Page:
Quarterback was the main media focus of the first Ben Roethlisberger-free Steelers minicamp practice.
But in the big picture, the offensive line should be the center of attention.
It doesn't matter whether journeyman Byron Leftwich -- who took Friday morning's first-team snaps -- or unproven Dennis Dixon emerges from the preseason as Pittsburgh's starting quarterback. Neither can be expected to carry an attack that passed on 58.9 percent of the snaps in 2009. Leftwich hasn't won a start since 2006; Dixon lost in his only career start last year against Baltimore.
Until Roethlisberger returns from his four- to six-game NFL suspension, the Steelers must rush the football for offensive success.
Steelers owner Art Rooney II was championing this philosophical change well before Roethlisberger's personal conduct policy violation. After the 2009 Steelers missed the playoffs, Rooney told coach Mike Tomlin that Pittsburgh needed to re-emphasize the ground game. Roethlisberger's absence makes such commitment even more imperative.
"The Steelers have always been known for being physical up front and running the ball," Steelers left guard Chris Kemoeatu said. "There's no question we have the potential to do it."
Someone should remind Bruce Arians.
The Steelers offensive coordinator is a Roethlisberger favorite, but his pass-happy play calling almost resulted in an offseason pink slip like the one offensive line coach Larry Zierlein received. Pittsburgh fielded the NFL's 19th ranked rushing offense last year with a 112.1-yard average. While that was a slight improvement from Pittsburgh's Super Bowl-winning season in 2008, it still wasn't good enough to provide balance and keep defenses from keying on the sack-prone Roethlisberger. Left tackle Max Starks admits it was easy to forget that running back Rashard Mendenhall finished with 1,108 yards because the Steelers didn't field an intimidating attack.
"We threw the ball so much last year that to have a guy sneak in like that, it's like, 'They had what?'" a laughing Starks said.
Steelers center Justin Hartwig echoed that sentiment. He said Pittsburgh's scheme didn't feature "a power run game where we lined up and ran it at people. We were a very pass-oriented offense. When we did run, a lot of times it was against sub defenses where they took a lineman out and put an extra DB in. I don't really feel like the commitment to running the ball was there. Hopefully, we get a little more balance.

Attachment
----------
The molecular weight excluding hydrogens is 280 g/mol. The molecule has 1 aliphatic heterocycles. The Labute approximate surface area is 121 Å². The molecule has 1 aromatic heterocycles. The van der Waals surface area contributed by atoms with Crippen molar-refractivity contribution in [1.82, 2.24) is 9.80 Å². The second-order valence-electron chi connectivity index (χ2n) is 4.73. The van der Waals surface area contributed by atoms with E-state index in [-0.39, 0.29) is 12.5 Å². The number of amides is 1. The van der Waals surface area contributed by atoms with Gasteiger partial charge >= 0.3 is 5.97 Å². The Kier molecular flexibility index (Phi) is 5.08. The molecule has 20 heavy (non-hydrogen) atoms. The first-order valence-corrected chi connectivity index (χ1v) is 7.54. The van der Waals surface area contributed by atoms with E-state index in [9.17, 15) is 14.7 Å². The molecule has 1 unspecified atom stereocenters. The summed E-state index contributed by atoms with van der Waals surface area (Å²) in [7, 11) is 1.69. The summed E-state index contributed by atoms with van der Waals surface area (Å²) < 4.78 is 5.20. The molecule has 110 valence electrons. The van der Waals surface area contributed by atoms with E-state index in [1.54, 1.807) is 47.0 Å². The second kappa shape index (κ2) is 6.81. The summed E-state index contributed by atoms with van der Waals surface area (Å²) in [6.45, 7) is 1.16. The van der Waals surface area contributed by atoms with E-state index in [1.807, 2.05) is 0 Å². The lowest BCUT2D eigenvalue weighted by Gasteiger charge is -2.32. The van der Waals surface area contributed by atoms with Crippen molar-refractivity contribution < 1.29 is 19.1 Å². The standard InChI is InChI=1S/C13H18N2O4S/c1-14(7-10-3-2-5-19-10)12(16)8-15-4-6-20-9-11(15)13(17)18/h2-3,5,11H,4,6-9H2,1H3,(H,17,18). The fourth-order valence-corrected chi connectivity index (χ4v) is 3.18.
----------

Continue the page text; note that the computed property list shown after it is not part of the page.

"I feel like the sky is the limit for our group running the ball. The more opportunities we get, the more we're going to be able to run. Last year at times if a play didn't work, we just threw it out right away. I feel that if we stick to our game plan, we can be very successful."
In Arians' defense, he might not have had any choice but to ride Roethlisberger and two 1,000-yard receivers -- Hines Ward and the since-departed Santonio Holmes. Right guard was a weakness all season with Trai Essex replacing the injured Darnell Stapleton. Kemoeatu also missed four starts. Running back depth behind Mendenhall was shaky, with the Steelers particularly weak in short-yardage situations. Pittsburgh hopes to have addressed the right guard and power-back situation in the draft by selecting the University of Florida's Maurkice Pouncey and Georgia Tech's Jonathan Dwyer in the first and sixth round respectively.
Starks says the line also deserves some of the blame because of ongoing confusion with Roethlisberger about blitz pickups, primarily those that came through the middle.
"There was a lot of crisscross communication," Starks said. "It was a little tough on us. We know there's going to be some type of fashion blitz that every team is going to pick up as the season goes along. Now we know a lot better how to adjust. Going into this year, we're a lot more confident and will be a lot better unit."
Starks said Pittsburgh must mount an effective "four-minute" run offense that allows the Steelers to maintain a late fourth-quarter lead or move into go-ahead position. That approach was missing during a Week 11 loss at Kansas City. With the score tied at 24-24 and 4:54 remaining, the Steelers passed on four of their next five plays and were forced to punt. The lowly Chiefs ultimately won in overtime.
"In years past, anybody else would have said in that situation, 'The game's over. I'm going to the parking lot to beat the rush. I know the Steelers won the game,'" Starks said. "That's become one of the things we have to make sure we have back here -- a memorable run game."
Especially if the Steelers are going to erase the memories of a miserable offseason.